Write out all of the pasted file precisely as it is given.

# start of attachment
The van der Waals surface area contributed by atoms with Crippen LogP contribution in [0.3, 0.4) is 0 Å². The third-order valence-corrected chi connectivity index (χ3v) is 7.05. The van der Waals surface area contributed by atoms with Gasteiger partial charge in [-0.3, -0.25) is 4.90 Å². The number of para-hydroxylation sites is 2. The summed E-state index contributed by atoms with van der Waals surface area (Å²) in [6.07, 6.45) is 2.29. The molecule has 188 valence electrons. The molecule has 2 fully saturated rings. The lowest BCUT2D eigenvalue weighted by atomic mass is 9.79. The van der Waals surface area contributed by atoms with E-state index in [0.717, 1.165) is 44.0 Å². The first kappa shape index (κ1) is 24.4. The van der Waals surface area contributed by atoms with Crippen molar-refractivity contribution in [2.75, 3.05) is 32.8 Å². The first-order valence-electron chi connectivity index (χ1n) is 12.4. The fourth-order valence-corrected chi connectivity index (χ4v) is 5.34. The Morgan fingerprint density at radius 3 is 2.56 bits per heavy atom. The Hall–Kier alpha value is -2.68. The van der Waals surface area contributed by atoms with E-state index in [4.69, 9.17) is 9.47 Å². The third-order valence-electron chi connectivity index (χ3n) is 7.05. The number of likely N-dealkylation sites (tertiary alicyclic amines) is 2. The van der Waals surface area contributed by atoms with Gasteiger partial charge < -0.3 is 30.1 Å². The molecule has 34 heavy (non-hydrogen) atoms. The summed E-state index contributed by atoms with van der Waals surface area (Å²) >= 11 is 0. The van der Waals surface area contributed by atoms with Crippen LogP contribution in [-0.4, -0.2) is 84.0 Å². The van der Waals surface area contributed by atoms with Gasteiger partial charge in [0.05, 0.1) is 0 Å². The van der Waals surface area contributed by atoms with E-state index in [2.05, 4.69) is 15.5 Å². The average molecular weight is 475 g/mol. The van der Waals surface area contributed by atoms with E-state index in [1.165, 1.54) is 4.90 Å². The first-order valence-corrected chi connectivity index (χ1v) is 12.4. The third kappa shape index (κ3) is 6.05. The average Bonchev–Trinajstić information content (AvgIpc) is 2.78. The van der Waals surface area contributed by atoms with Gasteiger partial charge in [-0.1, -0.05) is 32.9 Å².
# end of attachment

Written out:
The van der Waals surface area contributed by atoms with Crippen LogP contribution in [0.3, 0.4) is 0 Å². The third-order valence-corrected chi connectivity index (χ3v) is 7.05. The van der Waals surface area contributed by atoms with Gasteiger partial charge in [-0.3, -0.25) is 4.90 Å². The number of para-hydroxylation sites is 2. The summed E-state index contributed by atoms with van der Waals surface area (Å²) in [6.07, 6.45) is 2.29. The molecule has 188 valence electrons. The molecule has 2 fully saturated rings. The lowest BCUT2D eigenvalue weighted by atomic mass is 9.79. The van der Waals surface area contributed by atoms with E-state index in [0.717, 1.165) is 44.0 Å². The first kappa shape index (κ1) is 24.4. The van der Waals surface area contributed by atoms with Crippen molar-refractivity contribution in [2.75, 3.05) is 32.8 Å². The first-order valence-electron chi connectivity index (χ1n) is 12.4. The fourth-order valence-corrected chi connectivity index (χ4v) is 5.34. The Morgan fingerprint density at radius 3 is 2.56 bits per heavy atom. The Hall–Kier alpha value is -2.68. The van der Waals surface area contributed by atoms with E-state index in [4.69, 9.17) is 9.47 Å². The third-order valence-electron chi connectivity index (χ3n) is 7.05. The number of likely N-dealkylation sites (tertiary alicyclic amines) is 2. The van der Waals surface area contributed by atoms with Gasteiger partial charge < -0.3 is 30.1 Å². The molecule has 34 heavy (non-hydrogen) atoms. The summed E-state index contributed by atoms with van der Waals surface area (Å²) >= 11 is 0. The van der Waals surface area contributed by atoms with Crippen LogP contribution in [-0.4, -0.2) is 84.0 Å². The van der Waals surface area contributed by atoms with Gasteiger partial charge in [0.05, 0.1) is 0 Å². The van der Waals surface area contributed by atoms with E-state index in [2.05, 4.69) is 15.5 Å². The average molecular weight is 475 g/mol. The van der Waals surface area contributed by atoms with E-state index in [1.165, 1.54) is 4.90 Å². The first-order valence-corrected chi connectivity index (χ1v) is 12.4. The third kappa shape index (κ3) is 6.05. The average Bonchev–Trinajstić information content (AvgIpc) is 2.78. The van der Waals surface area contributed by atoms with Gasteiger partial charge in [-0.1, -0.05) is 32.9 Å².